Skip to content

Letter to the editor re: Missing and murdered Indigenous women

Red Dress Day calls attention to the continued crisis of missing and murdered Indigenous women, girls and two-spirited people. (Photo by: Stephanie Hagenaars)

Dear Editor:

Regarding the missing murdered Indigenous women and girls remembrance on May 5.

This is a day to reflect on many things impacting Indigenous women. Historically, many Indigenous women were married to traders, yet the traders often did not honour them as official wives nor can much of the information be found on record. Yet, at that time, these women helped facilitate trade solidifying the economy (and traders survival) as key players in the trade.

Today, there is often violence and aggression (including verbal abuse) and indifference toward Indigenous women as a key factor in why Indigenous women end up in poverty, single-parenting, lost to addictions, shunned or abandoned or isolated from their own communities. Let’s begin with raising awareness and let’s focus, in First Nations communities, on these key factors. I can name many Indigenous female leaders who are working hard to raise up and stand alongside many others and raise awareness of this campaign.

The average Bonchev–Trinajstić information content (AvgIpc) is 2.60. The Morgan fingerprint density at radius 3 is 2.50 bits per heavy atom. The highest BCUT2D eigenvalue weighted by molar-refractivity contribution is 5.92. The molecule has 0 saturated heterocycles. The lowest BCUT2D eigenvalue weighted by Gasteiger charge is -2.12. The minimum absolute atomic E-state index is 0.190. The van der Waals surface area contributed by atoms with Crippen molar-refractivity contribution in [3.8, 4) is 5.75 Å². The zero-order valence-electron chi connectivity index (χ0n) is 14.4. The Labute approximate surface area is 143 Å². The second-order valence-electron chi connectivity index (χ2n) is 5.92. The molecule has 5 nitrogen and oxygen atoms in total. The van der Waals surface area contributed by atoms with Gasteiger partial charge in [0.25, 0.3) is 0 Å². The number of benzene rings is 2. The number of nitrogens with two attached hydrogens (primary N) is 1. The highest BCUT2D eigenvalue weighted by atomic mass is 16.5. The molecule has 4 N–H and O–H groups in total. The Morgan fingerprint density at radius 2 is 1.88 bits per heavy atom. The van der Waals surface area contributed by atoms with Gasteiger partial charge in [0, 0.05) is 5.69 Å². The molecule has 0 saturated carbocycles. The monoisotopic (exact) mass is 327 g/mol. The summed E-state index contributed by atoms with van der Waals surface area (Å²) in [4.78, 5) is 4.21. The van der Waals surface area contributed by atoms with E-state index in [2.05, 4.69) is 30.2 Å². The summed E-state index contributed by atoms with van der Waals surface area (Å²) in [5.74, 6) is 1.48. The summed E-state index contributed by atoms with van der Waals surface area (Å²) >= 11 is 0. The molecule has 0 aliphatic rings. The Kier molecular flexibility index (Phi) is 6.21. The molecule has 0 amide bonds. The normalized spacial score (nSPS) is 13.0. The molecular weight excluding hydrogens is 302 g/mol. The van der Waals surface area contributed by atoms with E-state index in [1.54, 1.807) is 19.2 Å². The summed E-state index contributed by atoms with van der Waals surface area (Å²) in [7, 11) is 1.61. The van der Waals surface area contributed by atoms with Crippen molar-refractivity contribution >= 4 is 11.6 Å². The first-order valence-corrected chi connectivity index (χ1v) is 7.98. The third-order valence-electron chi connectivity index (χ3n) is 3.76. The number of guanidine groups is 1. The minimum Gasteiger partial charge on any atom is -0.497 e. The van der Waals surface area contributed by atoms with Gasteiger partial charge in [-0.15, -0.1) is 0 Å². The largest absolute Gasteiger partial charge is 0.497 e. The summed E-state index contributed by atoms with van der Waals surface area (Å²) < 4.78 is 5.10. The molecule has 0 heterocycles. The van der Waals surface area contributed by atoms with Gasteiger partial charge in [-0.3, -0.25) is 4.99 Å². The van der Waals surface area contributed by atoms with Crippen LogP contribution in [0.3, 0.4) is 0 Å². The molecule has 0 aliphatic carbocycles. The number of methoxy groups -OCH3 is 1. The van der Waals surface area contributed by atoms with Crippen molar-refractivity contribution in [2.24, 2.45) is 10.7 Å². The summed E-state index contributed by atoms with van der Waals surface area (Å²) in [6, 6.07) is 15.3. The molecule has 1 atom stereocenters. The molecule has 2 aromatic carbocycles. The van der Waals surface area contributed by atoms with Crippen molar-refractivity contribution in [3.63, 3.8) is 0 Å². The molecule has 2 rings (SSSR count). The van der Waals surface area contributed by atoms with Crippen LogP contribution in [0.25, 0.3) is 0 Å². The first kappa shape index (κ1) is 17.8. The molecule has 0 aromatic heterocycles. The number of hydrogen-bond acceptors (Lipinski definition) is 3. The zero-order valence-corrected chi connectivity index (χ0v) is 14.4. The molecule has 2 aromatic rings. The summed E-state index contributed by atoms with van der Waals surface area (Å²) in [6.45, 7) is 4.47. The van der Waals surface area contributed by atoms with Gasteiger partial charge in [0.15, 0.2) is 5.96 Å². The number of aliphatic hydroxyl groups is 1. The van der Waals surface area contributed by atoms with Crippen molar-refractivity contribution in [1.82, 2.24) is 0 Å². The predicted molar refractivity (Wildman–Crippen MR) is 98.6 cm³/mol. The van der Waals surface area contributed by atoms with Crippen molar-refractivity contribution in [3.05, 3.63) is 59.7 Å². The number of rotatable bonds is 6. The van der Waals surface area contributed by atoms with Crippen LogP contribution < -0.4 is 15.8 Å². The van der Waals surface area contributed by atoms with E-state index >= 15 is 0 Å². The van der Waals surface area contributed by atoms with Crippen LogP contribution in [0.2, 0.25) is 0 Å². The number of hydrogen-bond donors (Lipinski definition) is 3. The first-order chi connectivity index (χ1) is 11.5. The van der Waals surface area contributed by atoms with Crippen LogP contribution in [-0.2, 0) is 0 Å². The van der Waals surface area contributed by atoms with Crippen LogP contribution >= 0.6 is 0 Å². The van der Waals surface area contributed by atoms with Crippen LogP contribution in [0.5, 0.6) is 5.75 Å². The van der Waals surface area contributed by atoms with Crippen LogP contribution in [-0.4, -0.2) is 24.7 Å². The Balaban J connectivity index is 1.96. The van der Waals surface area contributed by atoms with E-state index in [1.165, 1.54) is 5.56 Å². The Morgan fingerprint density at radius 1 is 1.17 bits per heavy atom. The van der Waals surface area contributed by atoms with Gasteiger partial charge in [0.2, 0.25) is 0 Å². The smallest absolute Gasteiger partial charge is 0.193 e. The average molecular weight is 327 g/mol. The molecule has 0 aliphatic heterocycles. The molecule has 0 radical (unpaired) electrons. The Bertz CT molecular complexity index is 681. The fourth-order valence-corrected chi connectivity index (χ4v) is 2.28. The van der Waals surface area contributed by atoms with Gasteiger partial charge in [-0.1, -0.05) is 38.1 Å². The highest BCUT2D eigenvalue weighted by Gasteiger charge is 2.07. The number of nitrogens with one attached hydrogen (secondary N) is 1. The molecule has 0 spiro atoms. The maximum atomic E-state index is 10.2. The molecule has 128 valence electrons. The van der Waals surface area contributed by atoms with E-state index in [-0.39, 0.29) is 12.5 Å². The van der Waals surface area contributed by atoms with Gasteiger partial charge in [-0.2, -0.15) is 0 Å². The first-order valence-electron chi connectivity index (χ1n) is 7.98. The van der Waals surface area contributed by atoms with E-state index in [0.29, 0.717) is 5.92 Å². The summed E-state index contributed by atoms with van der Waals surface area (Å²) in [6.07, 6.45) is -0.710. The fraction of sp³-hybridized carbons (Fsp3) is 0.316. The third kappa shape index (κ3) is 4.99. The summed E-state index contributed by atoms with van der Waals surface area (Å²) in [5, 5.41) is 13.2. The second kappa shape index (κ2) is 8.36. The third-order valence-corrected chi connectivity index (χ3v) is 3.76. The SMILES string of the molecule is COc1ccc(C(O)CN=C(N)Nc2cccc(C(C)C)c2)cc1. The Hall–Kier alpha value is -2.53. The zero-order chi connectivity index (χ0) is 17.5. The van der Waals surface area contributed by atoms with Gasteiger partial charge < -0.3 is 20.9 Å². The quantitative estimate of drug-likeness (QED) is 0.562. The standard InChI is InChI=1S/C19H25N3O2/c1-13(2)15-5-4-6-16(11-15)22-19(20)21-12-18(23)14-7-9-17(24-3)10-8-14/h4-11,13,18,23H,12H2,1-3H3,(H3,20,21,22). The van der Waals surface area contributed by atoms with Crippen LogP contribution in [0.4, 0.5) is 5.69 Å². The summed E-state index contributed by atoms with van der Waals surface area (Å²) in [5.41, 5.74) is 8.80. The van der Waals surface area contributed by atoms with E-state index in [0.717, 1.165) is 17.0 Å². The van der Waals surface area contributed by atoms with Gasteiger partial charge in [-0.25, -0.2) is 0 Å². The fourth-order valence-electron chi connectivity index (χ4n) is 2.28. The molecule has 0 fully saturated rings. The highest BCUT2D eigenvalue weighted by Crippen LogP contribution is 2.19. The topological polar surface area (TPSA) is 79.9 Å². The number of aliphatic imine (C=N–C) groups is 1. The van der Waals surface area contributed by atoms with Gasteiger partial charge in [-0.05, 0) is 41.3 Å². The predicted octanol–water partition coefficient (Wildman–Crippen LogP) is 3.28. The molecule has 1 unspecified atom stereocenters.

Keep the momentum strong. For those that do not fully understand the Indigenous communities and the struggles of drugs, alcohol and addictions need to understand, it’s masking an issue far bigger, and one that has been silenced for too long. Violence and aggression in its many forms toward Indigenous women and girls. End the stigma faced by too many Indigenous women.

Brenda Celesta

Simpcw First